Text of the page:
Defending democracy

Last night, I was delighted to be invited by the Crick Centre for the Understanding of Politics to respond to an outline by Professor Stephen Brennan of his book Against Democracy (some of the key points of which are summarised in this article).

I characterised my response as being one of “blunt Australianess” – a stereotype from my origins that I probably sometimes live up to.

I argued that this book is built on three fallacies:

  1. That we currently have democracy, particularly in the UK (where we have a government that has the support of 24% of eligible voters) and the US (where 3 million more people voted for Hillary than Trump). Saying our current systems in two countries don’t work doesn’t tell us about democracy.
  1. That voting/running for office comprises entire and complete democratic engagement. The anti-fracking campaigners currently walking between Yorkshire and Lancashire, to bring support to the campaigners devoting their lives to stopping the practice are doing politics, just as the people at a workshop at the University yesterday discussing how to intervene if they see discriminatory behaviour are doing politics. The personal is political is an old feminist slogan, but it is also a reality.
  1. That “experts” can decide complex questions that include politics, economics, sociology, science, psychology, better than people whose lives are influenced by it. I want a doctor to decide whether I need an antibiotic and what antibiotic that should be. Deciding how to tackle child poverty or climate change is not something anyone is expert in in the round.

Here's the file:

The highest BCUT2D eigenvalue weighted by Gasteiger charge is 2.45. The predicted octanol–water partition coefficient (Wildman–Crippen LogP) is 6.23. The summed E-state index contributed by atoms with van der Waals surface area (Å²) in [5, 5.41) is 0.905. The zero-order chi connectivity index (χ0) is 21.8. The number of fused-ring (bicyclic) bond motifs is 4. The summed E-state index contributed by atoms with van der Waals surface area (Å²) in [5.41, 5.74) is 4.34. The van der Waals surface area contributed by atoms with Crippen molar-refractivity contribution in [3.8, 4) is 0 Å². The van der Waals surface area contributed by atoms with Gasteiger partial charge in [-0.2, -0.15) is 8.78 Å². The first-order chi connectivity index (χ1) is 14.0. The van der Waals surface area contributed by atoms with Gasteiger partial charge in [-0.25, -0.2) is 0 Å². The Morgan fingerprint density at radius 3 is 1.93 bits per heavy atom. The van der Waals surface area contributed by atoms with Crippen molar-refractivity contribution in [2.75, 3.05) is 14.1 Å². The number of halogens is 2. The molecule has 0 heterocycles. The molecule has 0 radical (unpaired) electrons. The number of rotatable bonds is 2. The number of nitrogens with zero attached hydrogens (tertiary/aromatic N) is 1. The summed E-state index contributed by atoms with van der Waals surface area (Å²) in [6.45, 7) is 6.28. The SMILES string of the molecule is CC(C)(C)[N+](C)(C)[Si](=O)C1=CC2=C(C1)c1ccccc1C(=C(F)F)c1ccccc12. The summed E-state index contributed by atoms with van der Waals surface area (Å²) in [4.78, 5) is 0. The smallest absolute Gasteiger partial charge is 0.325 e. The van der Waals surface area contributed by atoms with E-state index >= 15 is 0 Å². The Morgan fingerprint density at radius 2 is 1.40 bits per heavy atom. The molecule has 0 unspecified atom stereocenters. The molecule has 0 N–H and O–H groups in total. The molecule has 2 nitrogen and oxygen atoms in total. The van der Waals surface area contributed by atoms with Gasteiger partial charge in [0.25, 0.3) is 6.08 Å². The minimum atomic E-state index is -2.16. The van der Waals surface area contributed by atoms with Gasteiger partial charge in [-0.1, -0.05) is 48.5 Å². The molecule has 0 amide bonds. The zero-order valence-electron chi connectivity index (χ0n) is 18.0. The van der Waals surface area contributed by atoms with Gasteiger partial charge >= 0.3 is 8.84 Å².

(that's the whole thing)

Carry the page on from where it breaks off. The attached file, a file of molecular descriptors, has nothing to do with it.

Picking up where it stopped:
Whatever other argument you want to make, democracy is better than the alternatives. The most democratic societies in the world – the Scandinavian countries – are also broadly considered the most successful societies. I’d suggest you could create an index for genuine democracy – citizen engagement in decisionmaking, localism, proportionality of elections versus successful societies and the correlation would be very close. Finland has what’s generally agreed to be the best education in the world – and not every citizen is an expert on education.

A society in which experts decide for us would be a society of not agents, but of automatums. Professor Brennan suggests we might be creating art, or tending gardens or caring for children – without politics in those things, they’d be very dull matters indeed. I’d suggest pretty well all art is political. You might suggest that “chocolate box” scenes of pretty cottages isn’t – but in its own way that’s highly political.

Levels of knowledge about politics in the UK and US are generally low – that’s an indictment of our education systems and lack of democracy. Go to Scotland in an election and referendum campaign and knock on doors and you’ll find voters know a lot – particularly since the independence vote, when people knew their vote matters, and engaged their attention accordingly.